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View Full Version : Using a { and } in a function



missing-score
04-06-2003, 09:07 PM
I have seen curled brackets ( {,} ) used in some functions, especially the imap and fsockopen functions.

I just wondered what purpose these served.

Can anyone help me? :D

ASAAKI
04-06-2003, 09:55 PM
the curly brackets are used to open and close all functions.
like so:

function abc(){
...
whatever happens in the function....
...
}

they're also used to start and end if blocks and loops.
eg.
for(whatever){
the loop
}

and
if(condition){
...whatever...
}
see?

or did you mean something else? :confused:

missing-score
04-06-2003, 10:02 PM
I know that ( sorry, guess I didnt make myself clear )

This may not be where it should be, but it looks like it:

imap_open('{my.imap.host}','user','pass');


I dont use the imap functions, and this is probably incorrect, but have seen it used in a similar way and with mysql functions.

firepages
04-07-2003, 06:51 AM
the curly braces are used ..(from php4.1 ? perhaps 4.2 onwards) to tell PHP that the enclosed value should be treated as a variable and not as a literal...

i.e.



<?
mysql_query("SELECT * FROM $table WHERE id=$_POST['id']")or die(mysql_error());

//would die ... but this .. would work

mysql_query("SELECT * FROM $table WHERE id={$_POST['id']}")or die(mysql_error());
?>


in a similar fashion ..turn up error reporting...



<?
error_reporting(E_ALL);

$_GET['world']='world';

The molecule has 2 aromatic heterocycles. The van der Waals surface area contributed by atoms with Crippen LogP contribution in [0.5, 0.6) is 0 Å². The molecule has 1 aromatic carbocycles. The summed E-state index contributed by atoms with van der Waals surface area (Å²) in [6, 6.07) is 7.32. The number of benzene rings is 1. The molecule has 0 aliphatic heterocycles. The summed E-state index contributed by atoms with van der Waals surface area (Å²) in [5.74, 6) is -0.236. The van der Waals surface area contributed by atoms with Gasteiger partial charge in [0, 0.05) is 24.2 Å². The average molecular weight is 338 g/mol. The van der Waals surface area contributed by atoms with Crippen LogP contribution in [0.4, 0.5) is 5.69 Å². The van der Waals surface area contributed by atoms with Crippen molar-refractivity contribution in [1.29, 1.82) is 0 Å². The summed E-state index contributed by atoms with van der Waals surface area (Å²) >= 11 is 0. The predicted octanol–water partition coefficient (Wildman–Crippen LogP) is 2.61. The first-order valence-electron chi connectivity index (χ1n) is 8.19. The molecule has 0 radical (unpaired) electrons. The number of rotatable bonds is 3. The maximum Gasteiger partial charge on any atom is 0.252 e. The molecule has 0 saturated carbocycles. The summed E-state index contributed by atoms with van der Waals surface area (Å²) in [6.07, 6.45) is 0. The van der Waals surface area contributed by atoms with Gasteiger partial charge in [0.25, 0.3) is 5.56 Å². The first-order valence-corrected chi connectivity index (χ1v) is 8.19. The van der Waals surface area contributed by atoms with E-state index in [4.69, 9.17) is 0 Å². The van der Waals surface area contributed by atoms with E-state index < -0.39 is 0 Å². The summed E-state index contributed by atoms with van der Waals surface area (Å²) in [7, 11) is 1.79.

echo "hello $_GET['world']";

/*PHP looks for the $_GET variable 'world' (quotes and all)
which does not exist , braces force the comparison..*/

echo "hello {$_GET['world']}";
?>


thats a bad example but shows the point, note in the above ..

echo "hello $_GET[world]";

would print 'hello world' , but also throw a warning.

missing-score
04-07-2003, 08:46 AM
I think I get it, would that mean that


mysql_connect('{$host}','user','pass');


would find a variable named $host even though it is in single quotes, or do you need to use double quotes?

firepages
04-07-2003, 09:51 AM
no, anything in single quotes is taken as literal so above php would look for a host called {$host}

mysql_connect("$host",etc

is fine but pointless as
mysql_conect($host,etc

would do the job as-is , but
mysql_conect("$config['host']",etc

will fail as php looks for a literal $config=>'host'
whereas with
mysql_conect("{$config['host']}",etc

PHP now parses the above as if you had written ...
mysql_connect(" ".$config['host']." ",etc i.e. $config=>host

err ok a better example ;) this
echo "localhost config is {$config['host']} and this ...blah";

would be interpreted by PHP internally as if you had written
echo "localhost config is ".$config['host']." and this ...blah";

...I know what I mean I just don't appear to know how to say it ;)

missing-score
04-07-2003, 05:54 PM
I understood what you meant there firepages.



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